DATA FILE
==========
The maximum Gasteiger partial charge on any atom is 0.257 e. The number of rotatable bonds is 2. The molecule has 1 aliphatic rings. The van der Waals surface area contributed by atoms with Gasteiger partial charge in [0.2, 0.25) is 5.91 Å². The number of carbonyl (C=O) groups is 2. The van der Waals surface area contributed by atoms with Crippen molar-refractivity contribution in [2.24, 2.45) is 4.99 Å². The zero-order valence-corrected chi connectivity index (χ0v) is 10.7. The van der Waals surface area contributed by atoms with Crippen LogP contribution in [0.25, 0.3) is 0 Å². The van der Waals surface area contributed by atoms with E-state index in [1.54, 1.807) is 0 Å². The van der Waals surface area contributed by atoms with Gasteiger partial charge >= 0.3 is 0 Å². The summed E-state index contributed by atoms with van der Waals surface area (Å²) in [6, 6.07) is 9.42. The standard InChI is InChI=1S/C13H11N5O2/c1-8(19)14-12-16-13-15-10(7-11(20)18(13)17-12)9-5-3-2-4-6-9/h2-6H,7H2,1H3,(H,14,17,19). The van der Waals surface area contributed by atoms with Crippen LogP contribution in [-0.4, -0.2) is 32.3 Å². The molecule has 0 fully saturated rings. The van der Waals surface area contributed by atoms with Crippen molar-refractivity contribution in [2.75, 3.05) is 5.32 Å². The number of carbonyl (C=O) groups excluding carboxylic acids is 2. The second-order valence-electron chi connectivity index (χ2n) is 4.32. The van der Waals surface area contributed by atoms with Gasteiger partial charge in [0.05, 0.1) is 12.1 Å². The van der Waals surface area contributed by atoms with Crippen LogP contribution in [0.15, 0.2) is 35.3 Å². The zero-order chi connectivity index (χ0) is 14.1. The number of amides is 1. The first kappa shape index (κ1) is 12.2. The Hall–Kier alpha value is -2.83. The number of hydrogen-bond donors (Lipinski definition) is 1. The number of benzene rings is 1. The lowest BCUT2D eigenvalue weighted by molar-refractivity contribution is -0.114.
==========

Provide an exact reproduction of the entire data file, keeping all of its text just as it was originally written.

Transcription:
The maximum Gasteiger partial charge on any atom is 0.257 e. The number of rotatable bonds is 2. The molecule has 1 aliphatic rings. The van der Waals surface area contributed by atoms with Gasteiger partial charge in [0.2, 0.25) is 5.91 Å². The number of carbonyl (C=O) groups is 2. The van der Waals surface area contributed by atoms with Crippen molar-refractivity contribution in [2.24, 2.45) is 4.99 Å². The zero-order valence-corrected chi connectivity index (χ0v) is 10.7. The van der Waals surface area contributed by atoms with Crippen LogP contribution in [0.25, 0.3) is 0 Å². The van der Waals surface area contributed by atoms with E-state index in [1.54, 1.807) is 0 Å². The van der Waals surface area contributed by atoms with Gasteiger partial charge >= 0.3 is 0 Å². The summed E-state index contributed by atoms with van der Waals surface area (Å²) in [6, 6.07) is 9.42. The standard InChI is InChI=1S/C13H11N5O2/c1-8(19)14-12-16-13-15-10(7-11(20)18(13)17-12)9-5-3-2-4-6-9/h2-6H,7H2,1H3,(H,14,17,19). The van der Waals surface area contributed by atoms with Crippen LogP contribution in [-0.4, -0.2) is 32.3 Å². The molecule has 0 fully saturated rings. The van der Waals surface area contributed by atoms with Crippen molar-refractivity contribution in [2.75, 3.05) is 5.32 Å². The number of carbonyl (C=O) groups excluding carboxylic acids is 2. The second-order valence-electron chi connectivity index (χ2n) is 4.32. The van der Waals surface area contributed by atoms with Gasteiger partial charge in [0.05, 0.1) is 12.1 Å². The van der Waals surface area contributed by atoms with Crippen LogP contribution in [0.15, 0.2) is 35.3 Å². The zero-order chi connectivity index (χ0) is 14.1. The number of amides is 1. The first kappa shape index (κ1) is 12.2. The Hall–Kier alpha value is -2.83. The number of hydrogen-bond donors (Lipinski definition) is 1. The number of benzene rings is 1. The lowest BCUT2D eigenvalue weighted by molar-refractivity contribution is -0.114.